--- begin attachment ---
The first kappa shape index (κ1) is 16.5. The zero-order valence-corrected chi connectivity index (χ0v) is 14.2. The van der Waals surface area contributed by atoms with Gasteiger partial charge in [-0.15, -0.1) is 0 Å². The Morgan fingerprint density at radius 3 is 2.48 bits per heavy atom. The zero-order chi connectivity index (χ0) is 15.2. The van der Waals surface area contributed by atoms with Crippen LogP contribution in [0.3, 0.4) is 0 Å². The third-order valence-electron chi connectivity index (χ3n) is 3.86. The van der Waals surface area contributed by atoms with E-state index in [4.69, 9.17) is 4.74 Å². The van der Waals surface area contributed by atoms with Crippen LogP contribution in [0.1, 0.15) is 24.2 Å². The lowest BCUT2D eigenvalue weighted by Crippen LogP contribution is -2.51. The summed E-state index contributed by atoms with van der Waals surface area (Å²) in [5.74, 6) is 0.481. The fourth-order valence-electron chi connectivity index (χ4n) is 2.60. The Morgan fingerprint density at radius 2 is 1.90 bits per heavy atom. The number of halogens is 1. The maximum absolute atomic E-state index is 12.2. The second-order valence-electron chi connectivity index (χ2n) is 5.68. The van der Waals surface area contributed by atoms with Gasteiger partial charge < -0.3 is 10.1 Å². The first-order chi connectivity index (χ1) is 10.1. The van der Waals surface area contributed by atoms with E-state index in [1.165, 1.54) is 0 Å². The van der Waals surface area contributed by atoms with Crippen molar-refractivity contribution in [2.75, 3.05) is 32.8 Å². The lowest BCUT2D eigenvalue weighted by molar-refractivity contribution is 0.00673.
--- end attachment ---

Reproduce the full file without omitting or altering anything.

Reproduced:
The first kappa shape index (κ1) is 16.5. The zero-order valence-corrected chi connectivity index (χ0v) is 14.2. The van der Waals surface area contributed by atoms with Gasteiger partial charge in [-0.15, -0.1) is 0 Å². The Morgan fingerprint density at radius 3 is 2.48 bits per heavy atom. The zero-order chi connectivity index (χ0) is 15.2. The van der Waals surface area contributed by atoms with Crippen LogP contribution in [0.3, 0.4) is 0 Å². The third-order valence-electron chi connectivity index (χ3n) is 3.86. The van der Waals surface area contributed by atoms with E-state index in [4.69, 9.17) is 4.74 Å². The van der Waals surface area contributed by atoms with Crippen LogP contribution in [0.1, 0.15) is 24.2 Å². The lowest BCUT2D eigenvalue weighted by Crippen LogP contribution is -2.51. The summed E-state index contributed by atoms with van der Waals surface area (Å²) in [5.74, 6) is 0.481. The fourth-order valence-electron chi connectivity index (χ4n) is 2.60. The Morgan fingerprint density at radius 2 is 1.90 bits per heavy atom. The number of halogens is 1. The maximum absolute atomic E-state index is 12.2. The second-order valence-electron chi connectivity index (χ2n) is 5.68. The van der Waals surface area contributed by atoms with Gasteiger partial charge < -0.3 is 10.1 Å². The first-order chi connectivity index (χ1) is 10.1. The van der Waals surface area contributed by atoms with E-state index in [1.165, 1.54) is 0 Å². The van der Waals surface area contributed by atoms with Crippen molar-refractivity contribution in [2.75, 3.05) is 32.8 Å². The lowest BCUT2D eigenvalue weighted by molar-refractivity contribution is 0.00673.